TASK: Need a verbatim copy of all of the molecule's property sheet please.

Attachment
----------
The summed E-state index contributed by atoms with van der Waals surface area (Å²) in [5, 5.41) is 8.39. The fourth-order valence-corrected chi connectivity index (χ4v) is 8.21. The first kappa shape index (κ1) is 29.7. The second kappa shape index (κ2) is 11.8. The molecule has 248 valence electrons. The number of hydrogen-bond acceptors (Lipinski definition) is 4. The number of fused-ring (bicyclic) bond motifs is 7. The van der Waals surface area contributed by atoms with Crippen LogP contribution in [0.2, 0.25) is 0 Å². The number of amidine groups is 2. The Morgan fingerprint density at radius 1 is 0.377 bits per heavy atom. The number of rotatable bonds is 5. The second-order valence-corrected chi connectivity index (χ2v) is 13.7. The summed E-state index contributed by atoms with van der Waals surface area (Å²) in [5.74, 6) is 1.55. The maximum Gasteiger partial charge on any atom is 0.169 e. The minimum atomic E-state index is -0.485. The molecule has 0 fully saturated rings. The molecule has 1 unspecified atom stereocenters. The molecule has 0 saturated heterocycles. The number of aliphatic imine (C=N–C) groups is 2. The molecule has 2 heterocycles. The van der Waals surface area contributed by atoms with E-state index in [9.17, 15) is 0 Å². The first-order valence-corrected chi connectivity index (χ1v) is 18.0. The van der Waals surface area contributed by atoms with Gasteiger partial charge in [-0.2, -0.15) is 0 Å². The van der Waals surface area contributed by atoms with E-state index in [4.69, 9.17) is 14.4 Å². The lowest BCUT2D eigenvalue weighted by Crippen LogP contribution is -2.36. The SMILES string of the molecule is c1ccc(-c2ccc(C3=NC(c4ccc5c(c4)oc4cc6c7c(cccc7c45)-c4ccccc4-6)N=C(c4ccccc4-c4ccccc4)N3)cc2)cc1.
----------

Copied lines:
The summed E-state index contributed by atoms with van der Waals surface area (Å²) in [5, 5.41) is 8.39. The fourth-order valence-corrected chi connectivity index (χ4v) is 8.21. The first kappa shape index (κ1) is 29.7. The second kappa shape index (κ2) is 11.8. The molecule has 248 valence electrons. The number of hydrogen-bond acceptors (Lipinski definition) is 4. The number of fused-ring (bicyclic) bond motifs is 7. The van der Waals surface area contributed by atoms with Crippen LogP contribution in [0.2, 0.25) is 0 Å². The number of amidine groups is 2. The Morgan fingerprint density at radius 1 is 0.377 bits per heavy atom. The number of rotatable bonds is 5. The second-order valence-corrected chi connectivity index (χ2v) is 13.7. The summed E-state index contributed by atoms with van der Waals surface area (Å²) in [5.74, 6) is 1.55. The maximum Gasteiger partial charge on any atom is 0.169 e. The minimum atomic E-state index is -0.485. The molecule has 0 fully saturated rings. The molecule has 1 unspecified atom stereocenters. The molecule has 0 saturated heterocycles. The number of aliphatic imine (C=N–C) groups is 2. The molecule has 2 heterocycles. The van der Waals surface area contributed by atoms with E-state index in [9.17, 15) is 0 Å². The first-order valence-corrected chi connectivity index (χ1v) is 18.0. The van der Waals surface area contributed by atoms with Gasteiger partial charge in [-0.2, -0.15) is 0 Å². The van der Waals surface area contributed by atoms with E-state index in [4.69, 9.17) is 14.4 Å². The lowest BCUT2D eigenvalue weighted by Crippen LogP contribution is -2.36. The SMILES string of the molecule is c1ccc(-c2ccc(C3=NC(c4ccc5c(c4)oc4cc6c7c(cccc7c45)-c4ccccc4-6)N=C(c4ccccc4-c4ccccc4)N3)cc2)cc1.